A drizzle brought Ravina back to the present, though she didn't stop the bike. She had travelled this same route for two weeks now as part of her preparation; she knew her way around enough to not be stopped by a drizzle. She’d even spent a couple of nights in the forest, though away from the place where she wanted to seek revenge.


She took a turn to enter a village that connected the road to the reserve forest. In these reserved forests, from eons people propitiated idols and symbols strewn in the most unexpected locations. Her location of interest was adjacent to a stream where wild animals came to quench their thirst. It seemed strange that the wild animals didn’t hurt the people who came to pray to the jungle deity.


Ravina stopped two kilometres from the spot. She took her wallet out of her rucksack and looked at the photo of Ravi and her son. The son who would grow his own wings, like she wanted him to, like his father had wanted. She kissed the photo. She was ready now.


She stared at Ravi’s photo, looking into his eyes for a little longer before putting her wallet back in. She reached the spot and parked her bike under a Neem tree surrounded by a thicket. She shivered. Her head reeled. She found it difficult to move, even after all that she had been through.


Was revenge the answer? She had often wrestled with her thoughts in her waking hours even though, in her sleep, she saw herself swimming in blood. Also, she didn't want to leave her son an orphan; Ravi would hate her if she did that. But seeking revenge won. She had questioned when people talked about a woman being the torch bearer of pride and honour of a family and caste. What were these, pride and honour? She had often wondered if these ‘people’ were real. What would they look like and do in life? Maybe, she already knew and had seen them.


She walked for two hundred metres when she heard their voices. She felt cold, her heart palpitated and she found it difficult to move. She tried to lift her feet; they stayed stuck to the ground.


She cursed herself under her breath. "Come on, you can do it. It's high time. After all they did, you cannot stop now. What was your fault? What was Ravi's fault? All you did was fall in love. All you wanted was to spend your life with each other. Ravi died protecting you. You can’t stop now. You can’t,” she told herself.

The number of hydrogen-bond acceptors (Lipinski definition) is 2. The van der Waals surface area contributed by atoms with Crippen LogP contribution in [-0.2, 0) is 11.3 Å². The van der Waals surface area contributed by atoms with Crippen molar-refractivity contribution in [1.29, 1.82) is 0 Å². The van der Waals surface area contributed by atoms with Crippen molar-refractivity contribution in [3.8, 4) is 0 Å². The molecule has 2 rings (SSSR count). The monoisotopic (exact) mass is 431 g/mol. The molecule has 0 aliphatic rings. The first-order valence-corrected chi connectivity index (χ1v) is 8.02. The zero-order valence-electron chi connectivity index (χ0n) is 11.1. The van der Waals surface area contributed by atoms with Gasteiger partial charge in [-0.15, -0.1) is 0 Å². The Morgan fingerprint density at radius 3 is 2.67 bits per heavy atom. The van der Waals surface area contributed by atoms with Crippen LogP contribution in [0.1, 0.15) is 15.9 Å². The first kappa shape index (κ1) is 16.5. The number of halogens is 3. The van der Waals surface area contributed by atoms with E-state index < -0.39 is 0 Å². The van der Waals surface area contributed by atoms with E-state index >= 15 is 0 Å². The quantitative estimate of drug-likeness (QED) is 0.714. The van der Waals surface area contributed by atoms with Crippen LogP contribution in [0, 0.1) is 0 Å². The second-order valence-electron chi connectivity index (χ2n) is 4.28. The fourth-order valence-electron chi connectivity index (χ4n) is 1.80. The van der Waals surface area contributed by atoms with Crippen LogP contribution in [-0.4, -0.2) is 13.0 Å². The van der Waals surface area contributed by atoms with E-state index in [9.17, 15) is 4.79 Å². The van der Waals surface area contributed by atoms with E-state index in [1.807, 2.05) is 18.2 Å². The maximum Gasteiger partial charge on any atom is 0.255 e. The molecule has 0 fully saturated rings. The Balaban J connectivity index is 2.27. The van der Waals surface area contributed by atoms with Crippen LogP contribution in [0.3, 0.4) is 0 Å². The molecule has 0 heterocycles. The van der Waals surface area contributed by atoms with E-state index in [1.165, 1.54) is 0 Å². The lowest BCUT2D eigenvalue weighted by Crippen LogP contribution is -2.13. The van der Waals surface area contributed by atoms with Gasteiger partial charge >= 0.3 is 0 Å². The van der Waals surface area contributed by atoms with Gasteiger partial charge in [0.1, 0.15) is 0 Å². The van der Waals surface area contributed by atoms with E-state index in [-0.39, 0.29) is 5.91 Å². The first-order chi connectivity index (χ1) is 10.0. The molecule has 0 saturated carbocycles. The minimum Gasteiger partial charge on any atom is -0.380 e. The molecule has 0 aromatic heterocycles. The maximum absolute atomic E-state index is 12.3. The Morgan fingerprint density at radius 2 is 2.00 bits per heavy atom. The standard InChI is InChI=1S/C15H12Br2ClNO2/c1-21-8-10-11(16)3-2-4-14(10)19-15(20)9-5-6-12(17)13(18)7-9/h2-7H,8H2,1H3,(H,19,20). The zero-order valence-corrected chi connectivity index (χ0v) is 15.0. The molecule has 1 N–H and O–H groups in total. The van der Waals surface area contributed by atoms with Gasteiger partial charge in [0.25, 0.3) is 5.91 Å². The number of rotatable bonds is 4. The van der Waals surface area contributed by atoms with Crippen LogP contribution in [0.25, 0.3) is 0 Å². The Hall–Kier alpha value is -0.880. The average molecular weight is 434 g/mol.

"Can I, even with all my rage, go and kill?" she wondered. It was windy and the leaves rustled; the weather report had said it would rain. She got off the trodden path like a stealthy animal and walked along the plants, unnoticed to the voices. She saw them. She broke a plant’s neck.


The voices were the comfort of her growing years, the voices that she couldn't forget even in the faraway lands, the voices that the wind carried to her wherever she went, her guardian voices. How could they be so cruel, so harsh, so unpredictable, so unforgiving, so unflinching?


She saw her parents at a distance — honour and pride; like always they had come together. They came here every year to wash away their sins of the previous year. They were clothed in complete white as was the tradition. Her mom was in a white sari with a golden border and her dad was in white trousers and a white linen shirt with his shirt pocket bulging like it always did with a neatly folded white handkerchief. As a child, Ravina would drop stones and mud and hairpins and almost everything she could think of into them. He always smiled and said nothing even though her mom chided her.


The deity they prayed to was a huge tree-like being carved in limestone. It was as huge as a tree and had roots like a Banyan's. They lighted the camphor and said a prayer each. Then they walked to the stream to take a dip before continuing with the rest of their prayer routine. She stood still, not moving an inch. All she had to do was pick the sickles she had already hidden in the open trunk of a tree and slash them. But she still couldn’t bring herself to move.